Entry Into The Baseball Hall Of Fame Getting Tougher

By | February 8, 2013

In 1994-1995, Baseball underwent possibly its darkest period since the Black Sox scandal of the 1919 World Series, a financial strike. Players’ protests caused the cancellation of over 900 games including the post season and World Series of 1994. Not more than five years later, huge names such as Mark McGwire and Sammy Sosa turned the game around. In 1998, McGwire’s 70 home runs and Sosa’s 66 dingers shattered Maris’s 37-year-old mark and baseball was alive again. Other individual achievements in Cooperstown historically left a mark in the late 90’s such as Nolan Ryan, George Brett and Robin Yount being inducted into the Hall of Fame during their first year of eligibility for the first time since the Hall opened.

Craig Biggio

Craig Biggio

Just a couple of weeks ago, a winning candidate did not emerge from the balloting for the first time since 1996. With huge names like Barry Bonds, Roger Clemens and Mark McGwire, some may wonder how any of them did not receive at least 75 percent of the vote; however, many understand exactly why; Steroids. Barry Bonds is the all time home run leader and Roger Clemens carries an outstanding resume with over 350 wins and over 4,600 strikeouts. To many baseball fanatics these feats are hard to look past, but according to Baseball’s Writing Association of America, it seems fairly easy.

As for other exceptional players such as Craig Biggio and every Mets fans’ favorite 21st Century hometown hero Mike Piazza, it seems pretty iniquitous that other players who have used steroids or Performance Enhancing Drugs are receiving votes and weakening their chance of admittance. This was Biggio’s first year of eligibility and he was closest to the Hall this year with 68.2 percent has over 3,000 hits, earning him 20th on the all-time hits list. A Hall of Fame spot for a seven time All-Star who played three different positions seems very equitable, but with the presence of other superstar names, with just 39 votes shy, Biggio was not elected.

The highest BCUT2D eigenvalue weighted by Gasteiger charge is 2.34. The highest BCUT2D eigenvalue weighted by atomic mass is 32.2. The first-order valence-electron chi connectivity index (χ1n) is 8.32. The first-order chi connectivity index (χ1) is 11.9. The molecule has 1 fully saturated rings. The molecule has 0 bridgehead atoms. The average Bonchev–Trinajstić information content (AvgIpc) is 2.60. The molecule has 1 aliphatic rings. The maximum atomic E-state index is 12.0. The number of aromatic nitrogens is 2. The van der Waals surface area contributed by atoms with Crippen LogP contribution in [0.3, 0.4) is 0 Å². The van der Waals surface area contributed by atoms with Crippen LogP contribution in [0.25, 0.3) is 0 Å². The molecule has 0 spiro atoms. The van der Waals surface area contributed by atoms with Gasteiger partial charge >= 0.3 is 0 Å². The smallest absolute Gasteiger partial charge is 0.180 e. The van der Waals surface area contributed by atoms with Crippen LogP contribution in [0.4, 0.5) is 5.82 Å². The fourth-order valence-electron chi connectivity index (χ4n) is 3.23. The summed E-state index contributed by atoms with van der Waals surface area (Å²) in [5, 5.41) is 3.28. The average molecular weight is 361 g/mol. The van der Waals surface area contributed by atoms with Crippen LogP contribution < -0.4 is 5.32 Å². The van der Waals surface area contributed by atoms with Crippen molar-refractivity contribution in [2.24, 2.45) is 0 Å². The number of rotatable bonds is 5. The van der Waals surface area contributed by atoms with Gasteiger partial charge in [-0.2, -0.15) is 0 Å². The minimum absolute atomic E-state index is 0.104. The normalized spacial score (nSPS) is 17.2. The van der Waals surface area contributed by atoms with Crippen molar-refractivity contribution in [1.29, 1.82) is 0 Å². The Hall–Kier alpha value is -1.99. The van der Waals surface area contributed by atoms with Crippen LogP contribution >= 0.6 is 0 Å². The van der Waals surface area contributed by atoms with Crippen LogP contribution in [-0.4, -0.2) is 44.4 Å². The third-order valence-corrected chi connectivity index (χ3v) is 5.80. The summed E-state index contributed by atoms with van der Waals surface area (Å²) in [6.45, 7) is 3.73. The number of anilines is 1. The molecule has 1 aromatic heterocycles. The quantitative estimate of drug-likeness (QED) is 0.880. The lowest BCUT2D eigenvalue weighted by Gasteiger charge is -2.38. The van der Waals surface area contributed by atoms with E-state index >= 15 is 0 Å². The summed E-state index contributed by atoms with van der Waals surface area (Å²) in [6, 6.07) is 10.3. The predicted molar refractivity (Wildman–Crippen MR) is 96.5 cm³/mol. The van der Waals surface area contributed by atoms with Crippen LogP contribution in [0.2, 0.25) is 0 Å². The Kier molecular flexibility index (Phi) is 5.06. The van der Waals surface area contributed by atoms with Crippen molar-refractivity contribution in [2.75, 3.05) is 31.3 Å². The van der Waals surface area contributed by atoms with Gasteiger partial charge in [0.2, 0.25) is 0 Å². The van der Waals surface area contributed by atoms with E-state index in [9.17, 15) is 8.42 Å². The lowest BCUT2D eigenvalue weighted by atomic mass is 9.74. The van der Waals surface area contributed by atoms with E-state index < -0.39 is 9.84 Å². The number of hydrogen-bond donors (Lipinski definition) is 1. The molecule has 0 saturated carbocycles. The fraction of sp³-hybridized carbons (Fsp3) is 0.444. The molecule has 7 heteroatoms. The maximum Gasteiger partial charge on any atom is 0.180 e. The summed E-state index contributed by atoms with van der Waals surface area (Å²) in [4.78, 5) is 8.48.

Like Biggio, Piazza also appeared on the ballot for the first time. Jack Morris, second in this years votes with 67.7 percent, has been on the ballot 14 times as well as Bagwell for the third time, and Raines for the sixth. Players may remain on the ballot for up to 15 years as long as they receive five percent of the vote in any year.

Although those who have been found guilty for using PEDs are not close to being elected, it seems that voters have in fact been voting for these players more and more in the past few years. “Something to note about all of this is that the voters seem to be split. Bonds and Clemens both received over 30 percent of the vote, which is more than any other steroid-linked player has garnered. So even though the majority wants to keep steroid-linked players out of the HOF, not everyone does. If voters remain split in such a way, we could see multiple years in which no one is voted in.”(Irwin. Bleacher Report)

If the Hall is trying to keep all steroid users out of the Baseball Hall of Fame, why was there more votes than ever this year for players like Bonds who have been found guilty on trial? It seems a bit sketchy that these players are receiving such high vote percentages that possibly some of the committee members may soon receive attention. Following the BWAA Hall of Fame election announcement, Hall of Fame President Jim Idelson stated, “The Hall of Fame is a celebratory part of what we do. The baseball writers have been entrusted with the vote, they’ve done a great job, and at the end of the day we’re pleased and prepared to honor whoever they chose to elect.” In the years to come, we certainly will not know what to expect, but with steroid-linked players’ vote percentage increasing, it will without a doubt become tougher for those dirt free names such as Biggio, Piazza and Bagwell.

References:

Irwin, Jonathon. “MLB.” Bleacher Report. N.p., 9 Jan. 2013. Web. 22 Jan. 2013.
“2013 Hall of Fame Vote a Shutout.” Web log post. Baseball Hall of Fame. N.p., 9 Jan. 2013. Web. 22 Jan. 2013.

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